The only melodramatic and annoying part of this—and a few later—episodes comes up here: the low, depressing, cello theme that is played whenever a character deals with Irena in her cell. Let's call it the cell(o).

We cut back to Sydney, and then back and forth to Marshall, detailing the op-tech and her attempts to crack a safe. Then back to Vaughan and dealing with Irena's intel—is it good? Should Sydney follow her advice? Sydney wants to know what her father thought about her mother's supposed help; we cut to him having a coronary. Some great tense dialog and moments. Sydney doesn't listen to her mother's advice, sets off an alarm, and things go a bit south.

Sydney's failure allows Sloan to attempt some blackmail, which means Sydney is off on a CIA (but not SD-6) mission to thwart him. We have sleazy Sydney-Sloan interaction that makes us hate him even more, Sydney-Jack interaction with the Irena musical theme in the background, and then Will-Francie interaction.

Irena's 'thing'
Irena's thing

Sydney is then introduced for the first time to the secret CIA/whatever special operations center that is the main “office” set for the next two seasons, until Lauren Reed (Vaughan's wife in season three) blows much of it to hell at the end of season three. She meets her mother—cue ominous music—and the dialog is tense, the power-relations still in flux.

Irena does the same thing with her hand and hair as Sydney does.

Betcha didn't see that coming ...

The dialog is a bit unrealistic at points, but it is terse and taut in its delivery, and thus it just works. The show builds its own reality.

Sydney and Vaughan are off on their Helsinki mission, Sloan arrives and Sydney avoids him, gets the MacGuffin, and Sloan returns to the U.S. extremely pissed off.

Sydney returns to L.A. and drops off the MacGuffin on Kendell's desk while wearing her wig.

We have another antagonistic Sydney-parent moment (see: end of episode 1, season 1), but this time, as Sydney leaves, Irena provides a predatory close-lipped smile, Bob Dylan still playing in the background.

In short, this episode, “Trust Me,” is to be read in parallel to season 1, episode 1 (1x01, 2x02)—Sydney's return with the booty here is analogous to her return at the end of “Truth Be Told,” although this time to Kendell (whom she at this point despises) rather than to Sloan. The plot parallels continue insofar as we have her failure (or rather, partial success) at the beginning leading to a second mission in the second half of the episode.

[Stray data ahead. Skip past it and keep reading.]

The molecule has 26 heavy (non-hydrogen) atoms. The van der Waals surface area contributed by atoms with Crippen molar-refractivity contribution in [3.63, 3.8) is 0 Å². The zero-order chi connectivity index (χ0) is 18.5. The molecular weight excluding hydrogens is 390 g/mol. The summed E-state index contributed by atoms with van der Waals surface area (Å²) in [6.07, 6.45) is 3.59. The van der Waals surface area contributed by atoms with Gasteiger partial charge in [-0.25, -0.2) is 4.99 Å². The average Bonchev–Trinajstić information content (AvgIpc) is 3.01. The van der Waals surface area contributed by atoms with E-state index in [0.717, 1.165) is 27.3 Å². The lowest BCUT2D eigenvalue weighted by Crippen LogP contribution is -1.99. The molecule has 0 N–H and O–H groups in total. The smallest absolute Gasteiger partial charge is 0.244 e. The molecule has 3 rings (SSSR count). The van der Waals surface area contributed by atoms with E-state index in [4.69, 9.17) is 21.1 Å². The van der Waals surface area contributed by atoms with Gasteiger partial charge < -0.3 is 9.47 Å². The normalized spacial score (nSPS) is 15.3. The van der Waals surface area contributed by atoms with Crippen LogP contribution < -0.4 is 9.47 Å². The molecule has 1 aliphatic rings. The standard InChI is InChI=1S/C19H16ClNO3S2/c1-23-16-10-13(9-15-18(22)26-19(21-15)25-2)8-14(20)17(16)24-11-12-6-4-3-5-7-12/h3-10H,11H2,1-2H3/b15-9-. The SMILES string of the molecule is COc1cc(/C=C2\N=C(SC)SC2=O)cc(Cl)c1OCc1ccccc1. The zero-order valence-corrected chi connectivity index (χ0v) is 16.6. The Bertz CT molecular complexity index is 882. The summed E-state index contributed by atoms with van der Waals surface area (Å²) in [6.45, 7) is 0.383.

Good television succeeds where so many movies fail in a particular structural fashion: the lack of explicit time constraints in most movies leads to edit after edit after edit without necessarily coming to the most essential, well-formed scenes and dialog. Editing is used as a substitute for getting it right in the script. In television there is a set number of minutes. Of seconds. There is only so much time to shoot an episode, so many sets available, and thus in good television, and this episode is good television, every line of dialog fits. Eyes and smiles or frowns, subtle motions with the hands or the tilt of the head, these communicate. This episode demonstrates everything that is right with the first two seasons of Alias, and it's something shared with much but not all of Buffy the Vampire Slayer: tightly connected, semantically-transitioned scenes, not just random cuts. The episode feels as if all parts fit. When I recently re-viewed season three I felt that it was good, and the performances were good, the production values were good, the casting was good, and the plotting was good. But somehow almost everyone who has watched all of Alias agrees that season three is inferior. Some blame it on the content or plotting; I see potential problems there, but not the real problem. The real problem is that season three fails to build episodes that are wholes. That is not the same as episodes that stand alone. No, a whole consists of parts, but only the parts that matter. Wholes are tight, well-constructed.

“Trust Me,” much like “Truth Be Told,” sets the tone for the season and works as a whole; it's the real first episode of season two.

—February 17 2007